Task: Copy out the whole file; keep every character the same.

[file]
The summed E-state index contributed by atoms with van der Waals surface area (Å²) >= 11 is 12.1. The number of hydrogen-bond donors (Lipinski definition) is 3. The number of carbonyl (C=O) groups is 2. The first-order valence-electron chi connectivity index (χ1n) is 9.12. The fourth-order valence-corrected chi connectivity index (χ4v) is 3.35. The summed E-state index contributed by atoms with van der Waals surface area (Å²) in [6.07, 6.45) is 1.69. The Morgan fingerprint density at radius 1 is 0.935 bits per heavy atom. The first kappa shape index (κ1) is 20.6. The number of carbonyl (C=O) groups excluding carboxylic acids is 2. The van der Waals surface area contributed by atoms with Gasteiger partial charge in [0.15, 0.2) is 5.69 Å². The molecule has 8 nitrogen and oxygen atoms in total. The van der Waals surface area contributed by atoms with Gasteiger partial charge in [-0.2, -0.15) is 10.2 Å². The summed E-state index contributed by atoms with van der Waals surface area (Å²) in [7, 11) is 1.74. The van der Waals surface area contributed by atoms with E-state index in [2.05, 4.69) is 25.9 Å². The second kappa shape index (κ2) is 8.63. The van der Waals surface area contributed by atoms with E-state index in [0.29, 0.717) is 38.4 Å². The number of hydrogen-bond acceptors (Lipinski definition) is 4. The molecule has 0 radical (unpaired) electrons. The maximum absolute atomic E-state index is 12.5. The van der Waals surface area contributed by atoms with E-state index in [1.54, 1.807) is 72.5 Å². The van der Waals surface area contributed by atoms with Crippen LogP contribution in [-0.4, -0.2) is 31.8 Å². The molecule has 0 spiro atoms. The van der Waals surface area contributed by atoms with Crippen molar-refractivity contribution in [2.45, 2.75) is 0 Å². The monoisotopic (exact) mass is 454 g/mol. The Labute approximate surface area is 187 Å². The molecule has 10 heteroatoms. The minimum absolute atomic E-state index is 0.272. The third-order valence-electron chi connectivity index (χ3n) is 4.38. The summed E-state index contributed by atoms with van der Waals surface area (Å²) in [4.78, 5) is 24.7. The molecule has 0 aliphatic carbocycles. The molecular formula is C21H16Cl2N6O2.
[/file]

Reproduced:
The summed E-state index contributed by atoms with van der Waals surface area (Å²) >= 11 is 12.1. The number of hydrogen-bond donors (Lipinski definition) is 3. The number of carbonyl (C=O) groups is 2. The first-order valence-electron chi connectivity index (χ1n) is 9.12. The fourth-order valence-corrected chi connectivity index (χ4v) is 3.35. The summed E-state index contributed by atoms with van der Waals surface area (Å²) in [6.07, 6.45) is 1.69. The Morgan fingerprint density at radius 1 is 0.935 bits per heavy atom. The first kappa shape index (κ1) is 20.6. The number of carbonyl (C=O) groups excluding carboxylic acids is 2. The van der Waals surface area contributed by atoms with Gasteiger partial charge in [0.15, 0.2) is 5.69 Å². The molecule has 8 nitrogen and oxygen atoms in total. The van der Waals surface area contributed by atoms with Gasteiger partial charge in [-0.2, -0.15) is 10.2 Å². The summed E-state index contributed by atoms with van der Waals surface area (Å²) in [7, 11) is 1.74. The van der Waals surface area contributed by atoms with E-state index in [2.05, 4.69) is 25.9 Å². The second kappa shape index (κ2) is 8.63. The van der Waals surface area contributed by atoms with E-state index in [0.29, 0.717) is 38.4 Å². The number of hydrogen-bond acceptors (Lipinski definition) is 4. The molecule has 0 radical (unpaired) electrons. The maximum absolute atomic E-state index is 12.5. The van der Waals surface area contributed by atoms with E-state index in [1.54, 1.807) is 72.5 Å². The van der Waals surface area contributed by atoms with Crippen LogP contribution in [-0.4, -0.2) is 31.8 Å². The molecule has 0 spiro atoms. The van der Waals surface area contributed by atoms with Crippen molar-refractivity contribution in [2.45, 2.75) is 0 Å². The monoisotopic (exact) mass is 454 g/mol. The Labute approximate surface area is 187 Å². The molecule has 10 heteroatoms. The minimum absolute atomic E-state index is 0.272. The third-order valence-electron chi connectivity index (χ3n) is 4.38. The summed E-state index contributed by atoms with van der Waals surface area (Å²) in [4.78, 5) is 24.7. The molecule has 0 aliphatic carbocycles. The molecular formula is C21H16Cl2N6O2.